(Aside to Ruester: you seem to have forgotten that in Texas we don't "fry" people anymore. I have serious doubts, based on recent evidence, that our current method of execution is any less cruel than electrocution was, but it looks bad when you don't even know how it's done. Or did you perhaps have in mind some still more spectacular sort of vigilante justice?)

Posted by: Steve Bates on July 21, 2004 3:13 PM

There is a very interesting argument in a case like this that I never really see brought up. Can a person be mentally ill and still be held personally accountable for their actions? I mention this more from a personal standpoint, since I did some things I am not proud of when I was a teenager, and to put my cards on the table, I have being dealing with mental illness most of my life. I accept full responsibility for what I did and have managed to live quite well.

The legal system does not allow for a verdict of "Guilty, but mentally ill". A verdict such as this would allow the person to be treated in a psychiatric hospital until such time that they are psychiatrically capable of leaving that setting and move to prison or until that person has been judged to be mentally competent after the period that they would have been sentenced to in prison.

The key issue everybody seems to mention is the call to the police. From my experience, I know it's possible for a person to know that an action is wrong, still commit said action since they are not in the right frame of mind and seek help upon realizing what has happened. Does that make Andrea Yates sane at the time of the crime? I don't think she was rational. Does that mean she should not accept responsibility for what she did? I can see how she when she called the police.

I'll get off my soapbox for now.

Posted by: William Hughes on July 21, 2004 8:04 PM

hi. i was one of millions who followed this case closely and read everything about andrea yates i could find. there was something about this woman that represented the 'new mother' syndrome. that would include but not be limited to, excess worry, a need to follow God's guidelines in raising children, fatigue, excess concern and care for her dependents. as a mother of four, i know how raising a family can lend itself to many emotional upheavels. i feel sorry for andrea. she seems so confused and almost helpless. about that call to the police. andrea seemed to be a dutiful person. even suffering mental illness, she still had instinct enough because of her upbringing to call the police. i'm not defending her. she is sick and will need constant care. and those of you that want her punished. every minute of every day she is being punished in probably the worst way possible. memories.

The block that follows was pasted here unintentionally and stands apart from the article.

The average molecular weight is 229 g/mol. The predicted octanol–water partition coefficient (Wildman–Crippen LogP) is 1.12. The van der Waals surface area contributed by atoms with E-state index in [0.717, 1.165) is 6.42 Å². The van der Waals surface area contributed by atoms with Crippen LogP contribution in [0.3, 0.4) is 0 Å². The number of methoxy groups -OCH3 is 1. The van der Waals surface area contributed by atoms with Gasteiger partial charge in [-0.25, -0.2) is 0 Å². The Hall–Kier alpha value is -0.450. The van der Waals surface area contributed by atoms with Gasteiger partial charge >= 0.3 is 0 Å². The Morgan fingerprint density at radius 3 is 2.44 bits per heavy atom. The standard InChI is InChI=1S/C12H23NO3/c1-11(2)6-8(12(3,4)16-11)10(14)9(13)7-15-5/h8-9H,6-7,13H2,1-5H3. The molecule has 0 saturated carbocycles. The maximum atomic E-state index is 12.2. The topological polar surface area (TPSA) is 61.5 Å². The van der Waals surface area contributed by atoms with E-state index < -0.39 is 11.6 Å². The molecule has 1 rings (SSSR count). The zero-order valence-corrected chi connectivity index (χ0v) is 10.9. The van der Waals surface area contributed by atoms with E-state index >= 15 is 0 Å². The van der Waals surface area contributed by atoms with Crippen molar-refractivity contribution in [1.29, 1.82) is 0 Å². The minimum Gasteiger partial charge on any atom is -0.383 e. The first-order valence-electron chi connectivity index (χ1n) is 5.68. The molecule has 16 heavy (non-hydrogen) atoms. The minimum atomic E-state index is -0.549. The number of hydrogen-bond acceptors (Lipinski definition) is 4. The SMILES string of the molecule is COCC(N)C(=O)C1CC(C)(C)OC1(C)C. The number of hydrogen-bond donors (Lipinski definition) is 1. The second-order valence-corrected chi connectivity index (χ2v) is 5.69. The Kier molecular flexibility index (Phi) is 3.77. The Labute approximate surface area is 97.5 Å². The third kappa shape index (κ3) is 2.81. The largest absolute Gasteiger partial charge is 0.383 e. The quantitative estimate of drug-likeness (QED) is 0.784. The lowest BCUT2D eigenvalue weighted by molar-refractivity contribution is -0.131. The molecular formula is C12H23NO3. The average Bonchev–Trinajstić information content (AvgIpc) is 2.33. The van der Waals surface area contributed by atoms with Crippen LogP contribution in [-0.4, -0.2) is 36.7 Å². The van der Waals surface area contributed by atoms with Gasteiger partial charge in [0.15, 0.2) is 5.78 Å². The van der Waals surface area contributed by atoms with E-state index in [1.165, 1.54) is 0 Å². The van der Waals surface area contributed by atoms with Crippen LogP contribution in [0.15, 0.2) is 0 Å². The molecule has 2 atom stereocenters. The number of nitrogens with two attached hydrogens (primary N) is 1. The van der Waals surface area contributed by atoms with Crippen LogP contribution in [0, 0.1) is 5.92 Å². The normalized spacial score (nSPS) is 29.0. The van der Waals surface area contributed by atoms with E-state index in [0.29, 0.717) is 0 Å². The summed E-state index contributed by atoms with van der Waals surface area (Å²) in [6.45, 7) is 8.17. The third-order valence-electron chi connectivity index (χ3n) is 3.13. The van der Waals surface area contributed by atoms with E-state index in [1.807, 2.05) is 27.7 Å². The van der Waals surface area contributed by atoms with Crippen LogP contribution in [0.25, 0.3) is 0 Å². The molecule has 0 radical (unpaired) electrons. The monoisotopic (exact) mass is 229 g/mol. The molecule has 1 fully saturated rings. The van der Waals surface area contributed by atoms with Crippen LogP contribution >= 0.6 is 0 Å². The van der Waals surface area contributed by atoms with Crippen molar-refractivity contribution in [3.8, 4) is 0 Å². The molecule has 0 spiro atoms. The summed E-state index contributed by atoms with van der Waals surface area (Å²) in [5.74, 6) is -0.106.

Posted by: jeannie c. on July 26, 2004 7:52 AM

I kind of view the call to the police as part of the whole delusional system under which Mrs. Yates was operating. I also suspect that Mrs. Yates does in fact hold herself accountable for her behavior. However I think that her severe mental illness makes it appallingly difficult for her to cope with what she has done. I don't for a moment think the lives of 5 children should have been lost; but I absolutely agree that treatment is the appropriate resolution. And I say this with perhaps a different understanding: I grew up with a mentally ill mother who at times threatened to kill us, her children, and was physically violent. Never in my life, not once, have I ever wished that she was imprisoned. Treated, yes. Imprisoned, no.

Posted by: tc on August 29, 2004 10:58 PM

Well, all I can say is that I have been "delusional". I have a history of this type of behavior. I grew up with a mother who was had a long history of mental problems. Thank goodness my "delusions" thus far have only manifested themselves in my own physical complaints. But, I must say that if it were to get to the point that I would have my potential psychosis effect my child, then I would let the punishment fit the crime. I think that it is sad that Mrs. Yates may not understand the crime that she has commited, but I think that her sentence is fair. I almost hope that she remains oblivious because if I were to wake up from the nighmare I am sure that I would pray for death.

Posted by: EJ on October 14, 2004 1:47 AM